Travel in Packs

Instead of signing up for a bus tour, recruit friends and family members (that you really enjoying spending time with) as travel buddies. Imagine renting a five-bedroom house on the Outer Banks in North Carolina for around $5,000. For five couples, that would be $1,000 each for lodging. Quality time spent at the beach, lounging around the pool, and preparing meals together are the makings of a fun-filled, memorable vacation. Grandkids are optional!

Watch Out for Extra Fees

All-inclusive resorts and cruises are popular with active adults but read the fine print before booking. There may be extra fees tacked on to your bill if you aren’t careful. There can be additional charges for Wi-Fi, alcohol, soft drinks, excursions, and tips.

Coupon Clipping & More

Go online or stop in the local tourist offices. Most will provide discount coupons in order to encourage tourism. Also, if you sign up for a hotel chain’s reward program, you can save money when you stay with them. This can be limiting, but many 55+ travelers value the consistency of a trusted hotel. Many credit cards offer frequent flier miles and travel points, so this is another way to get reimbursed for the money you put out.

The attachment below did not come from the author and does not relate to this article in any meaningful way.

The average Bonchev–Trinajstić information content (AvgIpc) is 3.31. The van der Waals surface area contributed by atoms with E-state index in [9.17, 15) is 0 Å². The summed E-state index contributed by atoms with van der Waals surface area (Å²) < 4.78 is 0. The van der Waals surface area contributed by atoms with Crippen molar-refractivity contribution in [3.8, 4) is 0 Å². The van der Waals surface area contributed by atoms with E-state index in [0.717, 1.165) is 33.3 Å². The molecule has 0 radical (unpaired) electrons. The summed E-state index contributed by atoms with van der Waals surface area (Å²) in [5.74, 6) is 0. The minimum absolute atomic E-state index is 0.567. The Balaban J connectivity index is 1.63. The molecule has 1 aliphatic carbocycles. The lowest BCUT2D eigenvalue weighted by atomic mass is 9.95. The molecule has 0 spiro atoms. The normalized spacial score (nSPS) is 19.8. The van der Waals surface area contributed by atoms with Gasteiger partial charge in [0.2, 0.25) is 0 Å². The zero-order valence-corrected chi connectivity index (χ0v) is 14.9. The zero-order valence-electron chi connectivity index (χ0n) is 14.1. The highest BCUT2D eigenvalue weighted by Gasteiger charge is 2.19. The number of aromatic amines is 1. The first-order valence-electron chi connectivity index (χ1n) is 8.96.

For ultimate low-budget travel, you might consider camping or attending a timeshare presentation. Camping will require some initial investment for supplies and possibly a camper, and you really have to love the outdoors. Timeshares can involve sitting through long, sometimes aggressive sales pitches, but you can decline the offer and often stay for free or at a deep discount. These two options should be carefully researched before moving forward.

There are limitless ways to save money on your next vacation. If you are willing to open up your mind to new things, you can enrich your life with more journeys whether they be short or long. After all, a sense of adventure is the hallmark of a well-seasoned active adult traveler.